Ironically, I was going to write about the diversity of viewpoints in Los Angeles as my first blog, before I got this terrible news that Sabeen Mehmud was shot dead in my hometown, Karachi.
Sabeen was a human rights advocate who pioneered initiatives like The Second Floor — a forum where students, activists, reporters or anyone with a different viewpoint can gather and talk. The attack came a few hours after she hosted a forum called “Unsilencing Balochistan,”
I am thousands of miles away from home, but somehow I felt like I was in Karachi at that moment. As a Karachiite and as a reporter, I have seen enough violence to become, unfortunately, detached from it. But it’s a different situation altogether when the person who is targeted is someone you know or used to see around.
I didn’t know Sabeen personally, but I wish I did. Because this attack somehow seems personal, as if a family member was targeted. And that is what she was to a lot of people around me.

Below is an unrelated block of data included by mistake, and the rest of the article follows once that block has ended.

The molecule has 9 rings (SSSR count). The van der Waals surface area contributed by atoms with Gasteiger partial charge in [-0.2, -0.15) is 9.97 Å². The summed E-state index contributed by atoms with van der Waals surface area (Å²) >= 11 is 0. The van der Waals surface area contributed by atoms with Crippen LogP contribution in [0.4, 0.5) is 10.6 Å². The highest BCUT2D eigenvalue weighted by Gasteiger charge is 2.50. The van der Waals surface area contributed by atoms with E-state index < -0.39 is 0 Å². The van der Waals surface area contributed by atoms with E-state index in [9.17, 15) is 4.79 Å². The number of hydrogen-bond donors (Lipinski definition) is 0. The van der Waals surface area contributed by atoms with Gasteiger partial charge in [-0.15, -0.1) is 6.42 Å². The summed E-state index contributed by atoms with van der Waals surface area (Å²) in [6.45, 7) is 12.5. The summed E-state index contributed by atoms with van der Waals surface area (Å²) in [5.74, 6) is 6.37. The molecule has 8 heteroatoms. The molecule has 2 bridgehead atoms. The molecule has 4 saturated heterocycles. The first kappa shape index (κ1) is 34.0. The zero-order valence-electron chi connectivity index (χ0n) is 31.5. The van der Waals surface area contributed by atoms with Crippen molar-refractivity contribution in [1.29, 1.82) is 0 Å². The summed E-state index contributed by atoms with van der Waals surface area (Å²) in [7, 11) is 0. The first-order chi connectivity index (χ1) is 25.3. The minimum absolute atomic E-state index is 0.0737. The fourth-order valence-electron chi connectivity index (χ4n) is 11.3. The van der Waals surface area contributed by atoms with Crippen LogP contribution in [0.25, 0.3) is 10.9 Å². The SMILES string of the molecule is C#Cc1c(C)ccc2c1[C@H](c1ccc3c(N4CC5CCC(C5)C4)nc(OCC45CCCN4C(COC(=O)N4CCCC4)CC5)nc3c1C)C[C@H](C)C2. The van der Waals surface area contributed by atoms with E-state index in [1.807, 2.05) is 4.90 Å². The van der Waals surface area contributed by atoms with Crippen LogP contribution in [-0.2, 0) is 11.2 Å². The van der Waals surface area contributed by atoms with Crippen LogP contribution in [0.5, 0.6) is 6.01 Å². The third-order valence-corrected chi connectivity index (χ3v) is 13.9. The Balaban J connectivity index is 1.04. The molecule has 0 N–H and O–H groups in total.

Sabeen was someone who would speak out about the most controversial issues politely but firmly. And one of her habits, unfortunately, was to call a spade a spade, as was evident during the many interactions I had with her at The Second Floor. During one of the seminars in Karachi, I remember her telling a student, who spoke about having to struggle in a city full of various ethnicities, to “stop being a victim and learn to take a stand for yourself or people around you.”
Now that she’s murdered and out of the way, I don’t see a lot of people taking a stand for what she believed in. We are scared of standing up for ourselves — forget about taking a stand for someone else. And if that someone else happens to be someone we know, so what?
All I know is that these attacks won’t stop because we are not strong as a community. We are just waiting for another murder, another attack and then we’ll go about our work and try to forget about it. But these attacks are circling closer. They will come even closer to people near us, and then one day, it’ll be us.